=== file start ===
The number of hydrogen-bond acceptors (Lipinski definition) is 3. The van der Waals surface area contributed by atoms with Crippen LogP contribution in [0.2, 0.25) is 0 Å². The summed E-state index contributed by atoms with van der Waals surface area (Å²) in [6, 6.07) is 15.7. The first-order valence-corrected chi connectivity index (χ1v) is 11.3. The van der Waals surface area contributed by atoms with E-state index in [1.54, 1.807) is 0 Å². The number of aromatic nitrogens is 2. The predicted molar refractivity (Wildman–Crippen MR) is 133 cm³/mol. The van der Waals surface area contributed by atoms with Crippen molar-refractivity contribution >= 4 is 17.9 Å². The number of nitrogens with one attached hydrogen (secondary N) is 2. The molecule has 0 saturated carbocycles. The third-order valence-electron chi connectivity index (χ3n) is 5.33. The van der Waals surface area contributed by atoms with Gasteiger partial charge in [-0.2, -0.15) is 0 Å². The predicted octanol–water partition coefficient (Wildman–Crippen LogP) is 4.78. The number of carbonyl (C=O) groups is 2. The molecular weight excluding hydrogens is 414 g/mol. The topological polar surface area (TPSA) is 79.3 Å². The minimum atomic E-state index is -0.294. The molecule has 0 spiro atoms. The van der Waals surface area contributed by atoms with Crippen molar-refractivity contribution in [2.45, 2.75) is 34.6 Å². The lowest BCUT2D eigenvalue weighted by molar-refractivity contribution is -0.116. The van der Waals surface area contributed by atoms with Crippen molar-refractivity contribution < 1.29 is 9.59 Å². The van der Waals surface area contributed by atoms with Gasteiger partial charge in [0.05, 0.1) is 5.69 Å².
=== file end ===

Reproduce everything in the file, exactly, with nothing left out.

The number of hydrogen-bond acceptors (Lipinski definition) is 3. The van der Waals surface area contributed by atoms with Crippen LogP contribution in [0.2, 0.25) is 0 Å². The summed E-state index contributed by atoms with van der Waals surface area (Å²) in [6, 6.07) is 15.7. The first-order valence-corrected chi connectivity index (χ1v) is 11.3. The van der Waals surface area contributed by atoms with E-state index in [1.54, 1.807) is 0 Å². The number of aromatic nitrogens is 2. The predicted molar refractivity (Wildman–Crippen MR) is 133 cm³/mol. The van der Waals surface area contributed by atoms with Crippen molar-refractivity contribution >= 4 is 17.9 Å². The number of nitrogens with one attached hydrogen (secondary N) is 2. The molecule has 0 saturated carbocycles. The third-order valence-electron chi connectivity index (χ3n) is 5.33. The van der Waals surface area contributed by atoms with Gasteiger partial charge in [-0.2, -0.15) is 0 Å². The predicted octanol–water partition coefficient (Wildman–Crippen LogP) is 4.78. The number of carbonyl (C=O) groups is 2. The molecular weight excluding hydrogens is 414 g/mol. The topological polar surface area (TPSA) is 79.3 Å². The minimum atomic E-state index is -0.294. The molecule has 0 spiro atoms. The van der Waals surface area contributed by atoms with Crippen molar-refractivity contribution in [2.45, 2.75) is 34.6 Å². The lowest BCUT2D eigenvalue weighted by molar-refractivity contribution is -0.116. The van der Waals surface area contributed by atoms with Crippen molar-refractivity contribution < 1.29 is 9.59 Å². The van der Waals surface area contributed by atoms with Gasteiger partial charge in [0.05, 0.1) is 5.69 Å².